New Zealand’s mercurial Prime Minister Jacinda Ardern, a global figurehead of progressive politics, brought the curtains down on her eventful stint as the country’s administrative head announcing resignation.
The 42-year-old Ardern, whose popularity grew after she steered the country through natural disasters, pandemic, and its worst-ever terror attack said on Thursday she no longer had "enough in the tank" to seek re-election in the October polls.
Ardern told at a news meet that she would relinquish her position by February 7.
“The decision was my own,” Ardern said, adding “Leading a country is the most privileged job anyone could ever have, but also the most challenging. You cannot and should not do the job unless you have a full tank, plus a bit in reserve for those unplanned and unexpected challenges.”
A mercurial leader
Ardern, who became Prime Minister in 2017 at the age of 37, was New Zealand’s third female leader and one of the youngest leaders in the world.
She was re-elected for a second term in 2020 after a landslide victory. Her strict Covid policy saw New Zealand impose some of the world’s strictest border rules, separating families and shutting out almost all foreigners for almost two years.
During her interaction with the media, spoke at length about the arduous job she has taken while helming the country’s state of affairs and reflected on the various crises her government has faced.
She mentioned the pandemic and the 2019 Christchurch terror attack, which killed 51 people at two mosques.
Promoter of religious harmony
Once her hijab-wearing photograph became journalists' chimera and she became the symbol of religious tolerance. The attack was a defining moment of Ardern’s leadership, and her rapid response won widespread praise. She swiftly introduced gun law reforms. Her gesture endeared her the Muslim community.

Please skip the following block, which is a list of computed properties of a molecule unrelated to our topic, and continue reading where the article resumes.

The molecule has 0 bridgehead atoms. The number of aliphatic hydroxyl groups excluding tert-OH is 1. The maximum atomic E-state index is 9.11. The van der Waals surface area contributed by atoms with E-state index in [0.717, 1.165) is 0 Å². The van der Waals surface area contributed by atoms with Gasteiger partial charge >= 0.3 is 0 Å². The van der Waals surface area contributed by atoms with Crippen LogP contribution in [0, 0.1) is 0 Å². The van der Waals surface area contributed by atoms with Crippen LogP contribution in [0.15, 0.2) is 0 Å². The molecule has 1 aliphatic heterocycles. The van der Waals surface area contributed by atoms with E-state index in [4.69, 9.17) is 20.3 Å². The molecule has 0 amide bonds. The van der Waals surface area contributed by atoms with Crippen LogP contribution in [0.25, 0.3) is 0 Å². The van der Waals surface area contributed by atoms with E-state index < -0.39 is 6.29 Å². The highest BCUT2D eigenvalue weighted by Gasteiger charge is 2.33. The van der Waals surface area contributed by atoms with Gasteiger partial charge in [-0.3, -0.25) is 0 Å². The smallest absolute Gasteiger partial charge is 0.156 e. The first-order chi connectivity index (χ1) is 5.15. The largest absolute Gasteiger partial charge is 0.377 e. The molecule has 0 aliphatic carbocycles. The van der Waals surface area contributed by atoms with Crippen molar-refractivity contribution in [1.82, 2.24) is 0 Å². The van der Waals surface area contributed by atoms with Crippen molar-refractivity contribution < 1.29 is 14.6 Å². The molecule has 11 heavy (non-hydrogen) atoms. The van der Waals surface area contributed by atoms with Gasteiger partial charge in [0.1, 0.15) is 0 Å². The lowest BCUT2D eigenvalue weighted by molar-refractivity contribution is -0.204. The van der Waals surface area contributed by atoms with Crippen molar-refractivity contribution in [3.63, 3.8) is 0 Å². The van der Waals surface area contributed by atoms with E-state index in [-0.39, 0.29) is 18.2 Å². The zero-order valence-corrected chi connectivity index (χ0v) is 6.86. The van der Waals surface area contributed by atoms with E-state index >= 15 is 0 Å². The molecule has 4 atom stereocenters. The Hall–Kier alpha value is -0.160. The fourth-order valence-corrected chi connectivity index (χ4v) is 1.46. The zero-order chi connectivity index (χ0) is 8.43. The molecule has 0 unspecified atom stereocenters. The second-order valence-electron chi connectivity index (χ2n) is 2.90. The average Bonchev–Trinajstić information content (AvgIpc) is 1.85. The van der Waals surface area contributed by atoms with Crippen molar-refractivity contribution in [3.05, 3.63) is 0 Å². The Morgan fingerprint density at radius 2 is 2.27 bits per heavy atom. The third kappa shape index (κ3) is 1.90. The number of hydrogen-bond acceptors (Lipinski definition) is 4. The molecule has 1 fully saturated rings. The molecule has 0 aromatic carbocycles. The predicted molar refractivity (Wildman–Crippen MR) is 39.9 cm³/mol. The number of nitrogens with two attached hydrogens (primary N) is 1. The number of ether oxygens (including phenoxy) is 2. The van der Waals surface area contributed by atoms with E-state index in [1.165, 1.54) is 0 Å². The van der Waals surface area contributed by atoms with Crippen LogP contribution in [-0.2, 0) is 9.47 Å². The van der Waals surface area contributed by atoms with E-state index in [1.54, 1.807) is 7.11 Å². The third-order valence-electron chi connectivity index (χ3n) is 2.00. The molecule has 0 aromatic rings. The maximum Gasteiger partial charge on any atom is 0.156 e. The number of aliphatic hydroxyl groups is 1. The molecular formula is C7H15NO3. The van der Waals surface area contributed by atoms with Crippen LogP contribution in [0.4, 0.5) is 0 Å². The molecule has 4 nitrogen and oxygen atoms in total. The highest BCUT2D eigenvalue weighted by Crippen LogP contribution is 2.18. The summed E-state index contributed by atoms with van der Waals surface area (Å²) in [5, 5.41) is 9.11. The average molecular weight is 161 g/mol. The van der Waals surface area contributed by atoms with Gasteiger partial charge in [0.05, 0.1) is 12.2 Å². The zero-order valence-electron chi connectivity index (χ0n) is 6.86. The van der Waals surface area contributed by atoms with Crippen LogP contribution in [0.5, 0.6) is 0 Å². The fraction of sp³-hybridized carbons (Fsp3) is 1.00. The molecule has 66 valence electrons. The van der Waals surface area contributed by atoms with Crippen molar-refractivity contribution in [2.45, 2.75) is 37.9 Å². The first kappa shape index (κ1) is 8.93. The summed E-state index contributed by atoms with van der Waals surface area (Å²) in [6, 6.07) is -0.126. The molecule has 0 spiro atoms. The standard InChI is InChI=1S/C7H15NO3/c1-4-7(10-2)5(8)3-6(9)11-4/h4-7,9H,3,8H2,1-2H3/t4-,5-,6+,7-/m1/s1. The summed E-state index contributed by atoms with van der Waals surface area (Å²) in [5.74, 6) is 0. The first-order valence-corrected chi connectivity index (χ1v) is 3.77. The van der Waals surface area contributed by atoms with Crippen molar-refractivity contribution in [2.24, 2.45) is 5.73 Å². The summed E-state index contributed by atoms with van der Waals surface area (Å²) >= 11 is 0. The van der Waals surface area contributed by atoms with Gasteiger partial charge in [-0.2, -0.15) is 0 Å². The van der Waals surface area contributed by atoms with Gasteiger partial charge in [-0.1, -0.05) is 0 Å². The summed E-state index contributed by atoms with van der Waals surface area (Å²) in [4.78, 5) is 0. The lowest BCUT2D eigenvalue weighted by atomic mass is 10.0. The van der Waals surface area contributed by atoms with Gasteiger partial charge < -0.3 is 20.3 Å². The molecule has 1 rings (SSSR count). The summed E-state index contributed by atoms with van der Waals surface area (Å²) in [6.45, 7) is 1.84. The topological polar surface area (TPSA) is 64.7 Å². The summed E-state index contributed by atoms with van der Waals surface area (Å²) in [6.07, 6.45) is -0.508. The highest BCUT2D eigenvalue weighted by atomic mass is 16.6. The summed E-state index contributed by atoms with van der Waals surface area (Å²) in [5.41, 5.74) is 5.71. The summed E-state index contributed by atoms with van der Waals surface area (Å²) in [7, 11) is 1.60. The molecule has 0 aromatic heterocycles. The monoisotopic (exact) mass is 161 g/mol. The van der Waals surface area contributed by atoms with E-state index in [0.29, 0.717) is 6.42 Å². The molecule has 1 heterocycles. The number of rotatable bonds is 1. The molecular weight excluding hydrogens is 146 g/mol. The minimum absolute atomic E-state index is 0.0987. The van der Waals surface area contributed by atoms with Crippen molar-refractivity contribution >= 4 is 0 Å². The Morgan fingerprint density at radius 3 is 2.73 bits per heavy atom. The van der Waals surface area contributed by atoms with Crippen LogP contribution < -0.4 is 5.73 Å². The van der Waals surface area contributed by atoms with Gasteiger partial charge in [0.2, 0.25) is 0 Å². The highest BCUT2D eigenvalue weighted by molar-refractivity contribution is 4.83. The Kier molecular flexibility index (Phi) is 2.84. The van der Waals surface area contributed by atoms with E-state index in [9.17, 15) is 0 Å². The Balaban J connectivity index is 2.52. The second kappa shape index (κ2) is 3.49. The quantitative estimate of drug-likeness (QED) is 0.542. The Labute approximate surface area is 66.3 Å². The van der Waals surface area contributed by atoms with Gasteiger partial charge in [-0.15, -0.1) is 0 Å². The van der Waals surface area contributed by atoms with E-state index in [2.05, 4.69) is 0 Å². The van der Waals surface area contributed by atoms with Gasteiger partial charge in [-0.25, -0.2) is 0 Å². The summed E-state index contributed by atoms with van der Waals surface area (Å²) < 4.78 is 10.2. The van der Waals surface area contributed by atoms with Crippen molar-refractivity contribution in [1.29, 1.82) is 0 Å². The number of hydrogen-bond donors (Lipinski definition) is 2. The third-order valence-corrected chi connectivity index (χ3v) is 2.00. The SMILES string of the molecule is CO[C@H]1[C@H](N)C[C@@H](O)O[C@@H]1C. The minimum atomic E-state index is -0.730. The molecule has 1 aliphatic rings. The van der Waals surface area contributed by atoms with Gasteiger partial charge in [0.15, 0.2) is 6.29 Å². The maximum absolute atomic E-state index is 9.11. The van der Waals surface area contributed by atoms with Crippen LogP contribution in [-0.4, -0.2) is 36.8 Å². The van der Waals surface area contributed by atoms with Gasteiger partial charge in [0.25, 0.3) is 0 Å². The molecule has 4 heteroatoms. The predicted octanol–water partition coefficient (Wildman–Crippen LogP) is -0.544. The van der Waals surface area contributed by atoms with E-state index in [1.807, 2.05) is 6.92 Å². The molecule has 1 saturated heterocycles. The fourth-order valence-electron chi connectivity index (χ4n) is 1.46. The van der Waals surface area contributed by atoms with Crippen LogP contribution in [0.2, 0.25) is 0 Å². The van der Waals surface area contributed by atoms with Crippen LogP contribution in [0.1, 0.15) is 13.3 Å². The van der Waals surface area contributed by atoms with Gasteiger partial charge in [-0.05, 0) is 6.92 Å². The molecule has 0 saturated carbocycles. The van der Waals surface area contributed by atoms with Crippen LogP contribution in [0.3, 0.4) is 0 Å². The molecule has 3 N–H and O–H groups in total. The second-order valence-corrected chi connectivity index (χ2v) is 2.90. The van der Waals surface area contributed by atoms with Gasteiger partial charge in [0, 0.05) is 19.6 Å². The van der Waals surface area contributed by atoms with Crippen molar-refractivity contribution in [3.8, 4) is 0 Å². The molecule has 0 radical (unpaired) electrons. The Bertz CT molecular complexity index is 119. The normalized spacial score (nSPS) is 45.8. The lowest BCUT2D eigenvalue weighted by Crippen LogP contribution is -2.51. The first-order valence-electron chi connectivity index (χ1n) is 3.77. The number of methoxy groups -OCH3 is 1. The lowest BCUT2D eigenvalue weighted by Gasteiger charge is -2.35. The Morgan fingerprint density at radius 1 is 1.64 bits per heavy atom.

“The only interesting angle that you will find is that after going on six years of some big challenges, I am human. Politicians are human,” she said.
Highlights of her tenure were legislation on climate change and child poverty. “I wouldn’t want these last five and a half years to simply be about the challenges. For me, it’s also been about the progress,” she said.
A rockstar politician
A former DJ, Ardern catapulted to fame with her eloquence and charisma, drawing mass rallies as young crowd would yell Jacindamania” during her election rallies.
In 2022, her popularity dipped and falling support base for her Labour Party.
On her future, Ardern said she has not planned anything concrete. She hinted at spending time with family members. “Arguably, they’re the ones that have sacrificed the most out of all of us,” said Ardern.